If you’re anything like me, you may have given this anime one glance and thought that it looked like a strange concoction of what people would regard as a “generic fantasy show” with very under-stellar elements regarding animation and effects. There’s nothing really that makes this anime stand on its own from just reading the synopsis and watching the PV. To older anime viewers such as myself, it almost looks like a cross between Aldnoah.Zero and Chaika: The Coffin Princess in terms of both style and elements presented to us throughout the show. Both of those shows were at varying levels of popularity and quality, but I think that while comparing Price of Smiles to those shows may be accurate in terms of plot setup and world-building elements, it’s also disingenuous to say that this show is exactly like either of those, as it does have a wide array of differences in terms of execution and tone that keeps it apart as its own entity.Continue reading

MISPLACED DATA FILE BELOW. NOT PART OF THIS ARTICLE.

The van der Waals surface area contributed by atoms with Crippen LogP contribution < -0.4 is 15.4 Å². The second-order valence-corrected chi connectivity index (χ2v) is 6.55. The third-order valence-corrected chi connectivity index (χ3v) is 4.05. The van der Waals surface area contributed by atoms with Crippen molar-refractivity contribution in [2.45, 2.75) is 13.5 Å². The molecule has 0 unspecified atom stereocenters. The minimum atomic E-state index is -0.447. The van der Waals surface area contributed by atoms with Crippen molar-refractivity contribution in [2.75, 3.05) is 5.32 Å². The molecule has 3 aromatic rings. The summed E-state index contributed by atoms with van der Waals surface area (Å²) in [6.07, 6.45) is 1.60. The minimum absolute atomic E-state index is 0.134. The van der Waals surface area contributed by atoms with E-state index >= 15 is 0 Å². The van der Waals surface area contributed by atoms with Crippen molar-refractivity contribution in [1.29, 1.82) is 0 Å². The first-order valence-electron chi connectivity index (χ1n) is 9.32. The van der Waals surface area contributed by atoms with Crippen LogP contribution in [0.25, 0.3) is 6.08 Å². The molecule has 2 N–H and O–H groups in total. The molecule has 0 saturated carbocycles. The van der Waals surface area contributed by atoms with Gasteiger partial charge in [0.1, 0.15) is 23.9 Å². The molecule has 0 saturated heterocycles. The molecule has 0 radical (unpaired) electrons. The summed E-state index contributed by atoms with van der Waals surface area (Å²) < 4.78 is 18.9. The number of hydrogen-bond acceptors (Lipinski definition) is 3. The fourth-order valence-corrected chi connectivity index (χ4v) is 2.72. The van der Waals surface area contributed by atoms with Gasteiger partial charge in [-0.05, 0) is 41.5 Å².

So now we’ve reached the conclusion of this season… of sorts. I can actually appreciate that for an adaption of a much longer light novel series, they were unafraid to leave the door as wide open as they possibly could make it. In fact, strangely enough, I’d argue that this whole ending episode may start as a wrap-up but then immediately takes a left turn and becomes a massive build-up that left me desperately craving a second season in the best of ways. With the initial war wrapped up, we suddenly find the Empire exhausted and pushed to the limit as forces on all sides, fresh and new, gear up for round two. On top of this, we have a hint at some real shit coming Tanya’s way straight from America in the best way possible and I cannot wait to see that showdown. Kudos and applause for giving me that craving, Youjo Senki. Now don’t leave me hanging for that season two.Continue reading